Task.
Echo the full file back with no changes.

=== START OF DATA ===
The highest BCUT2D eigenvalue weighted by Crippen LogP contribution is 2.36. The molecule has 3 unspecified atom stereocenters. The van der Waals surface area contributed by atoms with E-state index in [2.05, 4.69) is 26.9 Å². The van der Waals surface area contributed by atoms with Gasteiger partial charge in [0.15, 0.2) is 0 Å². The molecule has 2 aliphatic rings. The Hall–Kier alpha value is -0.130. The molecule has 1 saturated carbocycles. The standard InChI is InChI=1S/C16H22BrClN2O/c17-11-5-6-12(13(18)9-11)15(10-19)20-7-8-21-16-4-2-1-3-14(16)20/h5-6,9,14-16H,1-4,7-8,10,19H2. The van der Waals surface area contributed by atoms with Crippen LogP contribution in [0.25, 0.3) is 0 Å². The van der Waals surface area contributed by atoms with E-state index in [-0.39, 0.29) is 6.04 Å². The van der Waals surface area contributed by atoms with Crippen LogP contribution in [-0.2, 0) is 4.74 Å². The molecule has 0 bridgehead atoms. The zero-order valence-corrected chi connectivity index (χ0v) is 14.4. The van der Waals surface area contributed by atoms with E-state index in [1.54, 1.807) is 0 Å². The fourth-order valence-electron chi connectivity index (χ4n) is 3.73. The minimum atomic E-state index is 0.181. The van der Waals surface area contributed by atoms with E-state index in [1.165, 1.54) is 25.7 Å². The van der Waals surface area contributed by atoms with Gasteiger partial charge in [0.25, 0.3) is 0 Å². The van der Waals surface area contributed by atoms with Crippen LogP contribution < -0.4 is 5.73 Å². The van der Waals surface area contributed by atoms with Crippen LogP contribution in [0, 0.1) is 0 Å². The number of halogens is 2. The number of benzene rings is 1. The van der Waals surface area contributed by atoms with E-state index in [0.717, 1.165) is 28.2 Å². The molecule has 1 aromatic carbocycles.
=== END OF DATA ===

The highest BCUT2D eigenvalue weighted by Crippen LogP contribution is 2.36. The molecule has 3 unspecified atom stereocenters. The van der Waals surface area contributed by atoms with E-state index in [2.05, 4.69) is 26.9 Å². The van der Waals surface area contributed by atoms with Gasteiger partial charge in [0.15, 0.2) is 0 Å². The molecule has 2 aliphatic rings. The Hall–Kier alpha value is -0.130. The molecule has 1 saturated carbocycles. The standard InChI is InChI=1S/C16H22BrClN2O/c17-11-5-6-12(13(18)9-11)15(10-19)20-7-8-21-16-4-2-1-3-14(16)20/h5-6,9,14-16H,1-4,7-8,10,19H2. The van der Waals surface area contributed by atoms with Crippen LogP contribution in [0.25, 0.3) is 0 Å². The van der Waals surface area contributed by atoms with E-state index in [-0.39, 0.29) is 6.04 Å². The van der Waals surface area contributed by atoms with Crippen LogP contribution in [-0.2, 0) is 4.74 Å². The molecule has 0 bridgehead atoms. The zero-order valence-corrected chi connectivity index (χ0v) is 14.4. The van der Waals surface area contributed by atoms with E-state index in [1.54, 1.807) is 0 Å². The fourth-order valence-electron chi connectivity index (χ4n) is 3.73. The minimum atomic E-state index is 0.181. The van der Waals surface area contributed by atoms with E-state index in [1.165, 1.54) is 25.7 Å². The van der Waals surface area contributed by atoms with Gasteiger partial charge in [0.25, 0.3) is 0 Å². The van der Waals surface area contributed by atoms with Crippen LogP contribution < -0.4 is 5.73 Å². The van der Waals surface area contributed by atoms with Crippen LogP contribution in [0, 0.1) is 0 Å². The number of halogens is 2. The number of benzene rings is 1. The van der Waals surface area contributed by atoms with E-state index in [0.717, 1.165) is 28.2 Å². The molecule has 1 aromatic carbocycles.